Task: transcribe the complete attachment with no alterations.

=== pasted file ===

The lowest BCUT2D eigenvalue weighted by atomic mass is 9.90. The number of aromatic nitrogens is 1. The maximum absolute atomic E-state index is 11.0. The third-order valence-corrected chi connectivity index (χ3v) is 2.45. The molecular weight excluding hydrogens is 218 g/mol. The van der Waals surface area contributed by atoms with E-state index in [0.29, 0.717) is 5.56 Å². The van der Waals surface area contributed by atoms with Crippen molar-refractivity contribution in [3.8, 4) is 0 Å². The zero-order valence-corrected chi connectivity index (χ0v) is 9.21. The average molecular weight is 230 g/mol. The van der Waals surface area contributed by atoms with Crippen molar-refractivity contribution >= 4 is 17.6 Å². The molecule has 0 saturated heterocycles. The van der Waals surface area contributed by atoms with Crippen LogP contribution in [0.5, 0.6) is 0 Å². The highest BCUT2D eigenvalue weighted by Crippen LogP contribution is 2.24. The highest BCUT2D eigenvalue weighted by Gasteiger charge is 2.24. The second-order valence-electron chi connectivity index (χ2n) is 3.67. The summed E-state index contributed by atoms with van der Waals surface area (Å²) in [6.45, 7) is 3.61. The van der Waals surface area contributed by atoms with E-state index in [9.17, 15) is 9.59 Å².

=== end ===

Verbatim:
The lowest BCUT2D eigenvalue weighted by atomic mass is 9.90. The number of aromatic nitrogens is 1. The maximum absolute atomic E-state index is 11.0. The third-order valence-corrected chi connectivity index (χ3v) is 2.45. The molecular weight excluding hydrogens is 218 g/mol. The van der Waals surface area contributed by atoms with E-state index in [0.29, 0.717) is 5.56 Å². The van der Waals surface area contributed by atoms with Crippen molar-refractivity contribution in [3.8, 4) is 0 Å². The zero-order valence-corrected chi connectivity index (χ0v) is 9.21. The average molecular weight is 230 g/mol. The van der Waals surface area contributed by atoms with Crippen molar-refractivity contribution >= 4 is 17.6 Å². The molecule has 0 saturated heterocycles. The van der Waals surface area contributed by atoms with Crippen LogP contribution in [0.5, 0.6) is 0 Å². The highest BCUT2D eigenvalue weighted by Crippen LogP contribution is 2.24. The highest BCUT2D eigenvalue weighted by Gasteiger charge is 2.24. The second-order valence-electron chi connectivity index (χ2n) is 3.67. The summed E-state index contributed by atoms with van der Waals surface area (Å²) in [6.45, 7) is 3.61. The van der Waals surface area contributed by atoms with E-state index in [9.17, 15) is 9.59 Å².